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Many factors have led to the trend of mass incarceration in America, but one of the main causes is the overarching power of prosecutors, according to Emily Bazelon, a journalist and author who spoke at Arizona State University on Tuesday.
“We have created a machine of punishment that is pumping at a tremendous velocity,” said Bazelon, author of the 2019 book “Charged: The New Movement to Transform American Prosecution and End Mass Incarceration.” She is a staff writer for The New York Times Magazine and is the Truman Capote Fellow for Creative Writing and Law at Yale Law School.
“That machine was a response to a rise in crime in the 1980s, a product of the war on drugs, a fear that America was not a safe place and a conviction, not based on evidence, that putting people in jail was what we needed to do to keep America safe,” she said. Bazelon spoke at the 20th annual John P. Frank Memorial Lecture, presented by the School of Social Transformation at ASU.
“What I discovered in my reporting is that prosecutors have amassed a great deal of power in the past decades in America and this has distorted our perceptions of justice. It’s not the only factor contributing to mass incarceration but it’s one we’ve been underappreciating,” she said.
In the 1970s, America had about a fifth the number of people incarcerated as now, she said. Over the decades, the United States has far surpassed other countries’ incarceration rates, even as the crime rate has declined.
One factor is a spate of minimum-sentencing laws passed by states, which led to situations like one Bazelon described in which a homeless man got a life sentence for breaking into a food pantry.
“Jail is criminogenic. Smoking causes cancer. Jail causes more crime.”
She described a huge study done in Texas comparing people who were released on bail with people who could not come up with bail and were imprisoned.
“It turned out that if the people in jail had been let go, there would have been 5,000 fewer crimes committed. We’re seeing the corrosive effect jail has on peoples’ lives. It makes them desperate.”
Another factor driving up incarceration rates is the power of prosecutors to stifle the right to a trial. Prosecutors often threaten defendants with the maximum sentence to cow them into not taking a chance at trial and instead pleading guilty and accepting a shorter prison term, even if they are innocent.
“Trials are dramatic but they are a vanishing breed in America. In a lot of states, 98% of convictions are obtained through plea bargains, where the negotiating happens behind closed doors,” she said. This prevents the open airing of the justice system, including evidence gathering by police.
A series of decisions by the Supreme Court decades ago had the unintentional effect of insulating prosecutors from any attempt to rein in their power, she said. They cannot be personally sued and do not face repercussions from their peers, even for egregious misconduct such as hiding exonerating evidence, she said.
Another factor driving mass incarceration is how a crime is defined. Bazelon noted that many acts of wrongdoing are criminalized when they are more likely to affect poor people and people of color. For example, jumping a subway turnstile can lead to prison but running a red light in a car would not.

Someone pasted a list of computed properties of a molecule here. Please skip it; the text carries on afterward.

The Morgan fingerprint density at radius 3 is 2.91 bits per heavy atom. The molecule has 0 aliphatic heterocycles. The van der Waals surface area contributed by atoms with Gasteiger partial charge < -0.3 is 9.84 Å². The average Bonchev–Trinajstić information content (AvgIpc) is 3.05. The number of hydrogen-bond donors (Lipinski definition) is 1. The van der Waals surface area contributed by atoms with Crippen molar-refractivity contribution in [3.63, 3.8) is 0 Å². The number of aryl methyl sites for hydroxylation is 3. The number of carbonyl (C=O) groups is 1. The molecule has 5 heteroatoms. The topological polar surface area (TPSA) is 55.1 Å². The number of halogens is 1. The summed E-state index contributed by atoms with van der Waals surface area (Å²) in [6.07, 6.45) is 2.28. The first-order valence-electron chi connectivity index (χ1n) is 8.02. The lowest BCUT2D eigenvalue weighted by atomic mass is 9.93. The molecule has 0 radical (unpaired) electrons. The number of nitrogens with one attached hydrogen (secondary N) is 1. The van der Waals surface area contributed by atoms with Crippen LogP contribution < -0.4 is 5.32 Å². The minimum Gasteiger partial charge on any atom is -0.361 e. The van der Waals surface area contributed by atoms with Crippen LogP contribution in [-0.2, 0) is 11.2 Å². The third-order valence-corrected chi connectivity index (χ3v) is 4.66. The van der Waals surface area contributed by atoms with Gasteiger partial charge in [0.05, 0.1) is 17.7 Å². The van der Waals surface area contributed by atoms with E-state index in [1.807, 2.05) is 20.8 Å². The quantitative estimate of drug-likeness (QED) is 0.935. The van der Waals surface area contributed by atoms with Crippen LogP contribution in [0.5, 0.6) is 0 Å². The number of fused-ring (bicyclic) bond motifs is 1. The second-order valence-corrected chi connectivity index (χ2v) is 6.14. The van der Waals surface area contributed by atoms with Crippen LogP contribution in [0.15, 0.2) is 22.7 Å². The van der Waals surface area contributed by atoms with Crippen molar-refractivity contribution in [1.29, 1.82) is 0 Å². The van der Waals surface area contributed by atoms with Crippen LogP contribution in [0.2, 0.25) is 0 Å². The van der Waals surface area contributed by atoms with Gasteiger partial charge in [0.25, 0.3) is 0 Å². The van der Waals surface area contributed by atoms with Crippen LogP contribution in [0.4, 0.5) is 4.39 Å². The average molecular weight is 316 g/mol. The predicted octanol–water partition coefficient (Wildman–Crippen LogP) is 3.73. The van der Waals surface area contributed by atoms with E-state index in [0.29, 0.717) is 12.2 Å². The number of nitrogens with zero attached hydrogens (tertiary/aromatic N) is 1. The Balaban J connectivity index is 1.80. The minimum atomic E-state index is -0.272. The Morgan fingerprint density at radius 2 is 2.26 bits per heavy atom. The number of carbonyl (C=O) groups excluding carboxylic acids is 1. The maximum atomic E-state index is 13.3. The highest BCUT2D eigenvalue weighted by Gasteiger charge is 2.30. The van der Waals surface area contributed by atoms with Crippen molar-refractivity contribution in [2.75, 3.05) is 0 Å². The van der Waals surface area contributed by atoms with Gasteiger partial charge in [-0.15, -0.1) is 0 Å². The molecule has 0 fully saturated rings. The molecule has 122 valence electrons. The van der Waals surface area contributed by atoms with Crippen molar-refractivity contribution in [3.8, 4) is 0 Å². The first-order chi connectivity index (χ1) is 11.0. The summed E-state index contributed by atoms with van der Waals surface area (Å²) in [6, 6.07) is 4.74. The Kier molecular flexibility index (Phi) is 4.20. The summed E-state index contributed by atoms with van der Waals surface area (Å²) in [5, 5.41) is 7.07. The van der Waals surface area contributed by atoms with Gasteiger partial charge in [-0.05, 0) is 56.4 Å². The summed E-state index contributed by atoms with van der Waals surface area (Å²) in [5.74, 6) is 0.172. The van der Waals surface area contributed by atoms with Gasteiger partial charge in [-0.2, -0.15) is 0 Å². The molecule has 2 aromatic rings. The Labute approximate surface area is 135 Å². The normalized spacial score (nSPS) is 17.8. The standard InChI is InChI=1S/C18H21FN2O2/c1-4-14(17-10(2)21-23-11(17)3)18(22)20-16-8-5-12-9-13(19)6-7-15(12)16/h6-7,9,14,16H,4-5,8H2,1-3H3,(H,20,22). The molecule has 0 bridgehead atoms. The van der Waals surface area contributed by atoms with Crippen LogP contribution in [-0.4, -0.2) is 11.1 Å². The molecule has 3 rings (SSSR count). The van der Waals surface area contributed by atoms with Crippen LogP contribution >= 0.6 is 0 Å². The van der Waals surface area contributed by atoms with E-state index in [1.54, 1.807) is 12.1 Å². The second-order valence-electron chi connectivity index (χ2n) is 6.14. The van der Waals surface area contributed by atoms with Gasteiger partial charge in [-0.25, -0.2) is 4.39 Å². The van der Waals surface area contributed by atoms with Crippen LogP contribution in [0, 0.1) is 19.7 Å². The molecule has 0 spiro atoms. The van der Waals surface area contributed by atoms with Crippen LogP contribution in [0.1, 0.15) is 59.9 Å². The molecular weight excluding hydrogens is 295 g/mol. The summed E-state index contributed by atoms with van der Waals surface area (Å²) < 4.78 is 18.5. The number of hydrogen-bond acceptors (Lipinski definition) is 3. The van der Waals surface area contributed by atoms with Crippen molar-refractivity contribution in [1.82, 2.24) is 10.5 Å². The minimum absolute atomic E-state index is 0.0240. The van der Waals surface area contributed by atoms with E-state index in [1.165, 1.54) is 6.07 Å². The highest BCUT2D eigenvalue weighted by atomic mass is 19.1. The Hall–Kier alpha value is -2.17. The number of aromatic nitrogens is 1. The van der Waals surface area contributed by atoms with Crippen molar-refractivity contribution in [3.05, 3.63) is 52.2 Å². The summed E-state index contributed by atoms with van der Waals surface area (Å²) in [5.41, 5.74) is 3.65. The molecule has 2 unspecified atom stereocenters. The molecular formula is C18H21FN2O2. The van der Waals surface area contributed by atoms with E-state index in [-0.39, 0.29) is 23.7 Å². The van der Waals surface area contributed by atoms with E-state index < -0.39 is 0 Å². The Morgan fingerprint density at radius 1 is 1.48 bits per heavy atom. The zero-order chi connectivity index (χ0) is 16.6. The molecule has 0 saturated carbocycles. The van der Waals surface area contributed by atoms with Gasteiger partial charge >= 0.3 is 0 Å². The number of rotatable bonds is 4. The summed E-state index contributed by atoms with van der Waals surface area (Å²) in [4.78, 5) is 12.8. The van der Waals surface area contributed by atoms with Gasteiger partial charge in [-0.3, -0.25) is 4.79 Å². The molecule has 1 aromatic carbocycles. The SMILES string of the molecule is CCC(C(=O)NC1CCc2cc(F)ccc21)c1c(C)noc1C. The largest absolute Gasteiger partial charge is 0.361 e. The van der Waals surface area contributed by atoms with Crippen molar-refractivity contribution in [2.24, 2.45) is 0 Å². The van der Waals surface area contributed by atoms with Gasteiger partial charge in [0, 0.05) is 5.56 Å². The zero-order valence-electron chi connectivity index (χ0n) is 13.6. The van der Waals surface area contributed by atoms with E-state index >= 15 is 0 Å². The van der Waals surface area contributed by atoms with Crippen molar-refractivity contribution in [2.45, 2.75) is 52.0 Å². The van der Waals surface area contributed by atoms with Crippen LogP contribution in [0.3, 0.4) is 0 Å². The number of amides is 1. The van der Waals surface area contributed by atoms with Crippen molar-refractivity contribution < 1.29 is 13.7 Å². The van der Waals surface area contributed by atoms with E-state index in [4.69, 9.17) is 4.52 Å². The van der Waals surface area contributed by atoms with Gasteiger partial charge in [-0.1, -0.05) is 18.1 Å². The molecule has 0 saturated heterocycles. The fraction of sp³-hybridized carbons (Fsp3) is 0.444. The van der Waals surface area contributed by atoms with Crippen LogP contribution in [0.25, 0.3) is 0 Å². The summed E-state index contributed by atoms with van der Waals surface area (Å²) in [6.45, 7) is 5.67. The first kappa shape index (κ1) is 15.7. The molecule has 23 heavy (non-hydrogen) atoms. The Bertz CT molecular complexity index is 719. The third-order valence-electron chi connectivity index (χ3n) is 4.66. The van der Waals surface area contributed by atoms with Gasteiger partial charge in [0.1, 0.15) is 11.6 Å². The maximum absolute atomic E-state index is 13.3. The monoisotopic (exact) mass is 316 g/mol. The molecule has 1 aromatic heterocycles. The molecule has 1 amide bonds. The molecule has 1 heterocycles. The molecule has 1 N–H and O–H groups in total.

“White people are more likely to own guns but people who are arrested for gun possession are more likely to be of color. There is the same rate of drug use across races but people of color more likely to be penalized for it,” she said.
“What are the categories of people we treat as scary and violent and why do we make those assumptions?”
Bazelon said the tide seems to be turning, starting with a big slate of reform-minded prosecutors elected in 2016. For example, the new prosecutor in Philadelphia has promised to try to charge people at the bottom end of sentencing guidelines.
In most states, including Arizona, prosecutors are elected, and that is one way that citizens can make a change, she said.
“There is increasing bipartisan support for electing public officials who are promising to do things differently,” she said, noting a poll that found that 71% of respondents of all political parties said it’s important to reduce the prison population.
“This is not such a divisive issue. President Trump was proud of the criminal justice reform bill that he signed last year,” she said.
The problem is convincing the general population that this is a crucial issue in the midst of all the political turmoil they face every day, she said.
“It’s starting to change because we have 70 million people who have criminal records, so the idea that this is someone else’s problem is increasingly implausible,” she said.
Another factor that might change the trend is the opioid crisis, which is disproportionately affecting white, rural populations.
“We’re seeing incarceration coming down in cities and going up in rural areas, and I do wonder as more white people get caught up in the system if we’ll see increasing energy to change it.”
Top photo: John P. Frank Memorial lecturer Emily Bazelon talks with School of Social Transformation students, faculty and alumni on Jan. 28. She is a staff writer for the New York Times Magazine and the Truman Capote Fellow for Creative Writing and Law at Yale Law School. She spoke on justice issues ranging from rethinking the power imbalance caused by wealth to the idea of restorative incarceration that turns prisoners into good neighbors. Photo by Charlie Leight/ASU Now